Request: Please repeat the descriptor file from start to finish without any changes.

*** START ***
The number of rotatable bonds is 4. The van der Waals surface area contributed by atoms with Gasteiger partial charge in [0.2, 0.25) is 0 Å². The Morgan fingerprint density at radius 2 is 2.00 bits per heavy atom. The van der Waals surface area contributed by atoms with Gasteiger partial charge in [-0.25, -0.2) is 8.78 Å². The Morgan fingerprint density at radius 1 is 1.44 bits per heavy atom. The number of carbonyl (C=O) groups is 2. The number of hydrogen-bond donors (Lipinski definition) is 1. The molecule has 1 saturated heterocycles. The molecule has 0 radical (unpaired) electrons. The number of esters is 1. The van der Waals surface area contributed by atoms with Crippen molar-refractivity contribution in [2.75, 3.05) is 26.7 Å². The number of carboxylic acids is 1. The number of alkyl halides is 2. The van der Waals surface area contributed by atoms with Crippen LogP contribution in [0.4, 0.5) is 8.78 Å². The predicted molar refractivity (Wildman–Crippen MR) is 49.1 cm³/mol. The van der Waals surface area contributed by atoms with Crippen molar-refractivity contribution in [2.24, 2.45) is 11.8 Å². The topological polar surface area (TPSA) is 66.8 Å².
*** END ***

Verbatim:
The number of rotatable bonds is 4. The van der Waals surface area contributed by atoms with Gasteiger partial charge in [0.2, 0.25) is 0 Å². The Morgan fingerprint density at radius 2 is 2.00 bits per heavy atom. The van der Waals surface area contributed by atoms with Gasteiger partial charge in [-0.25, -0.2) is 8.78 Å². The Morgan fingerprint density at radius 1 is 1.44 bits per heavy atom. The number of carbonyl (C=O) groups is 2. The number of hydrogen-bond donors (Lipinski definition) is 1. The molecule has 1 saturated heterocycles. The molecule has 0 radical (unpaired) electrons. The number of esters is 1. The van der Waals surface area contributed by atoms with Crippen molar-refractivity contribution in [2.75, 3.05) is 26.7 Å². The number of carboxylic acids is 1. The number of alkyl halides is 2. The van der Waals surface area contributed by atoms with Crippen LogP contribution in [0.4, 0.5) is 8.78 Å². The predicted molar refractivity (Wildman–Crippen MR) is 49.1 cm³/mol. The van der Waals surface area contributed by atoms with Crippen molar-refractivity contribution in [2.24, 2.45) is 11.8 Å². The topological polar surface area (TPSA) is 66.8 Å².